“Oh, East is East and West is West, and never the twain shall meet.”
Contrary to popular belief, this sentence from Rudyard Kipling’s 1889 poem is NOT referring to the historic lack of cooperation between hospital marketing and development departments.
It is true, though, that most hospital marketing and development professionals seem to live in separate hemispheres. In spite of the fact that both departments rely on excellent communications to achieve their desired outcomes, there is little to no work product developed or created in common. Sure, there are joint projects and special events that bring them together on a limited basis…
…but for the most part, these two departments have their own goals, objectives, leaders, customers, and metrics. Throughout the industry, there is very little overlap between the two functions.
Times have changed. With increasing pressure for hospitals to do more with less, work practices need to evolve to meet our new reality. In this brave new world of austerity—where budgets and expenses are scrutinized as never before and staff members are expected to develop new and innovative processes—it behooves marketers and development staff to work more closely together than ever to achieve their goals.
What’s in it for foundation staff?
As the forlorn real estate salespeople in Glengarry Glen Ross lamented, it’s all about the leads. Those salespeople spent every waking moment strategizing about how to get the good leads and complaining about how management was holding these leads back. Two stressed-out employees even resorted to plotting how they could steal the leads.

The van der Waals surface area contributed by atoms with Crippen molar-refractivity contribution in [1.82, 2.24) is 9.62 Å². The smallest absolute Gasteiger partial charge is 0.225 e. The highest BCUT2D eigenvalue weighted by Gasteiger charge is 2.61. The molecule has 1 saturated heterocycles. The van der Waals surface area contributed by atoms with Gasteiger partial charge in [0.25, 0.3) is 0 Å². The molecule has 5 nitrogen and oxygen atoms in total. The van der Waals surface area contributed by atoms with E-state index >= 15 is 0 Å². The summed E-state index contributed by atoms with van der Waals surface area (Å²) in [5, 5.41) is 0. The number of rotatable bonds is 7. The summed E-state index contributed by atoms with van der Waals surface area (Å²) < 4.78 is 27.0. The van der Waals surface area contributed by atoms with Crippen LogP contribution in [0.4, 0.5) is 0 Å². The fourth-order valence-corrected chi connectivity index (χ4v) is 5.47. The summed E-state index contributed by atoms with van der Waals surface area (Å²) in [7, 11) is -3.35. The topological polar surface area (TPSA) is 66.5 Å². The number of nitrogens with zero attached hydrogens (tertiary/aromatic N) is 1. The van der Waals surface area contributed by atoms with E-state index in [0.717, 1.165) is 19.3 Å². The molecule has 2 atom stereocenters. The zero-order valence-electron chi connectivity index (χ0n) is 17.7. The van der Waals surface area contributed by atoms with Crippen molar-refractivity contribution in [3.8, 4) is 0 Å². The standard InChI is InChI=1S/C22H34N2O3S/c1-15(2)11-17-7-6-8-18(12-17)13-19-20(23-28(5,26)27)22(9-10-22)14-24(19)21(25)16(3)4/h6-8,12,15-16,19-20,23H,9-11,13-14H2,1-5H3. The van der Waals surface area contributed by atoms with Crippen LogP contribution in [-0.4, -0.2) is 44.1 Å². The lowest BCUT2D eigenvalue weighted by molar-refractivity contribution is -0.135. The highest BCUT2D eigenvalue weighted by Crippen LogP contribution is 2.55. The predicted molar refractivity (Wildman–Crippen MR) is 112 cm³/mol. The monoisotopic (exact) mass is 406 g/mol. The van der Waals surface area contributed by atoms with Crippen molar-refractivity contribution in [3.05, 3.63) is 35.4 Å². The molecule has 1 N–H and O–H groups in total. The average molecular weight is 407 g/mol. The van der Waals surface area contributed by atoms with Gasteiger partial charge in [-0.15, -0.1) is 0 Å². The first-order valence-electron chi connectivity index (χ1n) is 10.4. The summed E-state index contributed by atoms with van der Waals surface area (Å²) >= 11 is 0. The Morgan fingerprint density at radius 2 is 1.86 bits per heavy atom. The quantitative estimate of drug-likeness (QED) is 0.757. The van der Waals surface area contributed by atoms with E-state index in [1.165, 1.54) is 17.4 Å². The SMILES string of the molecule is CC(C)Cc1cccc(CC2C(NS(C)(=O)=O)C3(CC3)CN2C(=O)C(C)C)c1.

We don’t have that problem in healthcare. Hospitals are an extraordinary warehouse of leads. The typical facility admits thousands of inpatients each year, with tens of thousands more treated in the emergency room or outpatient services. Each encounter with a patient (and family) provides the opportunity to provide outstanding service, and thus generate a grateful patient. These are the leads that fund development experts can turn into future donors.
Over the years, Accordant Philanthropy has helped dozens of foundation clients—from small hospitals to large national health systems—build and enhance their fund development efforts. Through software, services, and education, companies like Blackbaud help fundraisers understand, appreciate, and harness the data and leads that are generated every day by hospitals. Based on our collective experiences, we strongly recommend that the foundation officer’s best friend should be the chief marketing officer.